4. Reduce your stress levels by doing yoga or practicing self-care. The cold isn’t your only trigger. Raynaud’s can also be triggered by anxiety, excitement or emotional stress. By focusing on your mental health with the help of yoga, meditation, mindfulness and other self-care techniques, you can reduce the likelihood of Raynaud’s flaring up.
  5. Drink a warm drink. Nothing warms your insides faster than a nice hot cup of tea (or cocoa!). If you’re going to be outside or you’re coming in for the first time, drinking a nice hot drink can help raise your internal temperature more moderately.
  6. Stay hydrated. In general, you should stay hydrated because water helps your blood maintain its temperature and gets your blood flowing (which helps when you have Raynaud’s). On average, you should drink a few glasses of water every day and avoid excess caffeine when possible.
  7. Run warm water over your hands and feet. When Raynaud’s strikes, running your hands and feet under warm water can get your blood flowing and help your internal temperatures catch up to speed.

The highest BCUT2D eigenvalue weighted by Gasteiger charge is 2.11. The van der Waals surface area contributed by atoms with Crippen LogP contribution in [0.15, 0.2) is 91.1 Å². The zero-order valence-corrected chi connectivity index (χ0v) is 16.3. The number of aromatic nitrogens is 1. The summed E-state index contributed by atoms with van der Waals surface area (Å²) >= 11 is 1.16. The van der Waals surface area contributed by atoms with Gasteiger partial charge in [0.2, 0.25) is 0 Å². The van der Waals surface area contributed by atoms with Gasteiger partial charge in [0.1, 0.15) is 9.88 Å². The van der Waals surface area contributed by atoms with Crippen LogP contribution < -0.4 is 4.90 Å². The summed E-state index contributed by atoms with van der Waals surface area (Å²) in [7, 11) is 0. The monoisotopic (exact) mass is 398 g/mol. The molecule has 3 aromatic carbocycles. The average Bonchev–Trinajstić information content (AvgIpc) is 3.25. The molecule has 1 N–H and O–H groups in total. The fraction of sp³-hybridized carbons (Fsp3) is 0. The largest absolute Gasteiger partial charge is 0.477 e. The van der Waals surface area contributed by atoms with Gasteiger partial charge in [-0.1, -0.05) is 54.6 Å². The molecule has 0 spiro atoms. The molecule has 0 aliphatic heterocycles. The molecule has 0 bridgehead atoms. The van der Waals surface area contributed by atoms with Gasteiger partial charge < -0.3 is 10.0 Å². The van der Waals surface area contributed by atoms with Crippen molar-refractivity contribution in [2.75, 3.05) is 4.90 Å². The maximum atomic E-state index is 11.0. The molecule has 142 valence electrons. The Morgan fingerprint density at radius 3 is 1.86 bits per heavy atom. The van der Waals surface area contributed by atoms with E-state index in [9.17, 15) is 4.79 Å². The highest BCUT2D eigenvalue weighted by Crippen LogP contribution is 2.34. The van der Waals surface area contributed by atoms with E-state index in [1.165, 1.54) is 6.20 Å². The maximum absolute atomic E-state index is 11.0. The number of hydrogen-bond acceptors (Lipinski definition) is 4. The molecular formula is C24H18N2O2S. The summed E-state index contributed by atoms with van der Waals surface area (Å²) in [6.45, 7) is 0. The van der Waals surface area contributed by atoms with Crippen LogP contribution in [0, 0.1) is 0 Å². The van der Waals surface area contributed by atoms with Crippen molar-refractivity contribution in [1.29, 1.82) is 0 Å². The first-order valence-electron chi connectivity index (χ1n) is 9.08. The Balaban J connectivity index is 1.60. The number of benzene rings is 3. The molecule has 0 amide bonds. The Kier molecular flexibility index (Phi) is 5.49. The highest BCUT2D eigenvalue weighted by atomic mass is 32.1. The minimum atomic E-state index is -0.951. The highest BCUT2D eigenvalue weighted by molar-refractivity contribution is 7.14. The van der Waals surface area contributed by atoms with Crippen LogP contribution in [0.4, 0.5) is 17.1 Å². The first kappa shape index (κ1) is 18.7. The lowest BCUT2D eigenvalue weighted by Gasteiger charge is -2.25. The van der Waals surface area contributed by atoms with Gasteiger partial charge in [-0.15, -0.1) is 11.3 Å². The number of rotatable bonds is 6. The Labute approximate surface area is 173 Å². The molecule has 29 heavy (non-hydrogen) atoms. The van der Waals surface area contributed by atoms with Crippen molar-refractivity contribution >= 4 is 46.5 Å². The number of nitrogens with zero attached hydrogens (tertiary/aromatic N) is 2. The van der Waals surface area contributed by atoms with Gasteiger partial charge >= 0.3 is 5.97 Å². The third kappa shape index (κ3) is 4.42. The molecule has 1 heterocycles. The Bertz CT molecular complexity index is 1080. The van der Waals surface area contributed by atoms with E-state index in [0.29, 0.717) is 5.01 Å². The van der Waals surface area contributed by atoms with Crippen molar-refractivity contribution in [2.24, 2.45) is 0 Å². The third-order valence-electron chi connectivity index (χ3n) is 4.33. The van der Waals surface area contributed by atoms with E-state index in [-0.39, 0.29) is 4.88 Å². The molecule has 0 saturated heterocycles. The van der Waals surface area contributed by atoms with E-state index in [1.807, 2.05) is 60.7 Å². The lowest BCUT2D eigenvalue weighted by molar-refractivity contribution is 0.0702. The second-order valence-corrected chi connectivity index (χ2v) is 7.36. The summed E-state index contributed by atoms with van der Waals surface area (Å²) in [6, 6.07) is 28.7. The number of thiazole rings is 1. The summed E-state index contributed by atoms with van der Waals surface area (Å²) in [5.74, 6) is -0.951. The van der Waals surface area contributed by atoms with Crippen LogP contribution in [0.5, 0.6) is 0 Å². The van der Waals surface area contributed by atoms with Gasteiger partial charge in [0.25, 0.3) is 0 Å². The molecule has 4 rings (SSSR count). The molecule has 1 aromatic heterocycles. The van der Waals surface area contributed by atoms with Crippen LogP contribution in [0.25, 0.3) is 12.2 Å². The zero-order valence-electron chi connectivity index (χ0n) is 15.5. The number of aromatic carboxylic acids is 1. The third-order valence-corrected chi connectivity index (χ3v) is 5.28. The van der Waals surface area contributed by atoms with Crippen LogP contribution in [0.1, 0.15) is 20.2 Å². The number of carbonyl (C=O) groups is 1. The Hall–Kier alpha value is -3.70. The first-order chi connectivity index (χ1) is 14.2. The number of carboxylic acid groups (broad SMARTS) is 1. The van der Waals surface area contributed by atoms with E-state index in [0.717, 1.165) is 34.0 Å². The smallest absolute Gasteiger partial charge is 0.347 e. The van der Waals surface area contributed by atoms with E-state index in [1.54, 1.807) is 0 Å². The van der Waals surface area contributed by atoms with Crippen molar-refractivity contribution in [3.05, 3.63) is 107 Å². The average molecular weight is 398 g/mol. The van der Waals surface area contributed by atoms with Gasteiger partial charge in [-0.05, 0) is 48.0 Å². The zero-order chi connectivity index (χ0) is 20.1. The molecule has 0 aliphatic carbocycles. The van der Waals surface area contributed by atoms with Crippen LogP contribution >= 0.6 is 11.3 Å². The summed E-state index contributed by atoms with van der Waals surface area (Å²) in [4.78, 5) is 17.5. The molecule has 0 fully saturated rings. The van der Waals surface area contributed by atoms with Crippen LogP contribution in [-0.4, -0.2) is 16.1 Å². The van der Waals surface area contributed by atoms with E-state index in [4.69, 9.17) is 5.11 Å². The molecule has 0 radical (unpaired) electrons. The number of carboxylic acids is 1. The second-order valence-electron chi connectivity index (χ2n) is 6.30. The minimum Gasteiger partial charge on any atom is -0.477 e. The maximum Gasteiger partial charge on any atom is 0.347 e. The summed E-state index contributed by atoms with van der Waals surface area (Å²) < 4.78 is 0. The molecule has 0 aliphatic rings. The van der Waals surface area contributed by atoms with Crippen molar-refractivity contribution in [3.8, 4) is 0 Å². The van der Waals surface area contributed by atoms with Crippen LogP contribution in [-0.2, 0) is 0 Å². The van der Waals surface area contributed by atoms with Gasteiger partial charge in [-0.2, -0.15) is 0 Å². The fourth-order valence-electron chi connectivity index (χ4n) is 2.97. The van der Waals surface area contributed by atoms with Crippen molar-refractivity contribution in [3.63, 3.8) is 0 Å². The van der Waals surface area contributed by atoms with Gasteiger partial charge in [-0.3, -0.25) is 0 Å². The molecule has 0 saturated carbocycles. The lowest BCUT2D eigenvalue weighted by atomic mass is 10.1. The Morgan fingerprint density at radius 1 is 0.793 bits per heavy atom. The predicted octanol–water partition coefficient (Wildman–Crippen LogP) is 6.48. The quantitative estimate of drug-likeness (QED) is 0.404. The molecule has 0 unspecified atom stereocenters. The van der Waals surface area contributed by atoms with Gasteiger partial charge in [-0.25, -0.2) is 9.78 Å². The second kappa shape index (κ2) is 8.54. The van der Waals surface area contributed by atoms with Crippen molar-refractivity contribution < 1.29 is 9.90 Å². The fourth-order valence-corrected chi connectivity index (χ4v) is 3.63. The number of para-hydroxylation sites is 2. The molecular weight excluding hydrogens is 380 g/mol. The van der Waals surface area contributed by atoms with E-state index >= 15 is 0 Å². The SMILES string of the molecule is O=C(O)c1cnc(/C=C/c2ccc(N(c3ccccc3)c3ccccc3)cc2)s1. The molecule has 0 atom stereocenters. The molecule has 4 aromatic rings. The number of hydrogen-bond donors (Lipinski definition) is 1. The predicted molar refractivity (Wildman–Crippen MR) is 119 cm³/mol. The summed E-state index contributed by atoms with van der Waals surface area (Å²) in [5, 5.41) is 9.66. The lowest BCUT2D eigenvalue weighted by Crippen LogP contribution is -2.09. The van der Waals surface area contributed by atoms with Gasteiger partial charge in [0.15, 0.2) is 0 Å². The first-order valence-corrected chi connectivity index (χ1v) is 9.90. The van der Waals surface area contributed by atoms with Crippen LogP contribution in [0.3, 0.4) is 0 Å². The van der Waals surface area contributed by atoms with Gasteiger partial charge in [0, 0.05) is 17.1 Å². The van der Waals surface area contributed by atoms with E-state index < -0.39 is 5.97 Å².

8. Don’t smoke. Smoking restricts your blood vessels naturally over time, so if you have Raynaud’s, smoking can actually worsen your symptoms. If you’re looking to quit smoking, these tips can help you kick the habit.
  9. Stay active. People living with Raynaud’s can always benefit from exercise because it gets their blood circulating faster and more efficiently. On average, you should aim for 30 minutes of moderate-intensity aerobic exercises five days a week.
  10. Avoid quick temperature changes. A sudden shift in temperatures — like coming in from out of the cold, or taking a cold shower after a sweaty, intense workout — can trigger Raynaud’s, too. To avoid this, allow your body to acclimate to room temperature naturally and don’t rush your next activity if you can avoid it.